Raynaud phenomenon is a vasospastic disorder affecting the hands and feet, and the efficacies of traditional treatments, such as pharmacological therapies and sympathectomy, are not uniform. Patients with paraneoplastic Raynaud phenomenon do not benefit from the traditional treatments. The use of botulinum toxin type A (BTX-A) for Raynaud phenomenon has been reported for several years; however, there are few reports regarding botulinum toxin type A in the treatment of paraneoplastic Raynaud phenomenon. We describe a case report of the beneficial effects of botulinum toxin type A on Raynaud phenomenon in a patient with lung cancer.Methods:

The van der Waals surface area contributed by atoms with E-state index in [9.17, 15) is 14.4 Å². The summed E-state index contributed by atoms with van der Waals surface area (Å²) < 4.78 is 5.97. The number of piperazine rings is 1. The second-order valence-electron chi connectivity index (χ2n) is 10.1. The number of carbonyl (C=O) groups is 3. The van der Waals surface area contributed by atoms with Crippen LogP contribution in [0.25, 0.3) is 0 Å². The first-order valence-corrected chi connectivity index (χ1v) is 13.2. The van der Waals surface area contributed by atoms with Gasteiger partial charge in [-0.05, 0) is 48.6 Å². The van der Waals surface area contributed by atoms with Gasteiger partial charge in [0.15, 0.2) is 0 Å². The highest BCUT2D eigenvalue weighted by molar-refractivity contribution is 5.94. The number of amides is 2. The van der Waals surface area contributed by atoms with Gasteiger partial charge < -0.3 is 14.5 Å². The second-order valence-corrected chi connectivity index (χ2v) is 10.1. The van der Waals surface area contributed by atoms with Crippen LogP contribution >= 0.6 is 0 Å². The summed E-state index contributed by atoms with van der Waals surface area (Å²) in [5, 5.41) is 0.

A 63-year-old male complained of pain and discoloration of his fingers and indicated that oral nifedipine and low-dose aspirin were not effective. After approximately 8 months, he was diagnosed with lung cancer. Chemotherapy partially reduced the pain and discoloration of his fingers; however, no significant changes occurred in his fingers after the fourth cycle. We used BTX-A to treat this patient with paraneoplastic RP. A visual analogue scale (VAS) was used to assess the clinical response.Results:
After approximately 2 months, the patient reported relief from pain, stiffness, numbness, and cold sensation. Furthermore, no local or general adverse effects were exhibited by the patient.Conclusion:
This study used botulinum toxin type A for a patient with paraneoplastic Raynaud phenomenon. Botulinum toxin type A significantly improved the patient's clinical symptoms without significant complications. These findings suggest that BTX-A may represent a good option for the treatment of paraneoplastic RP.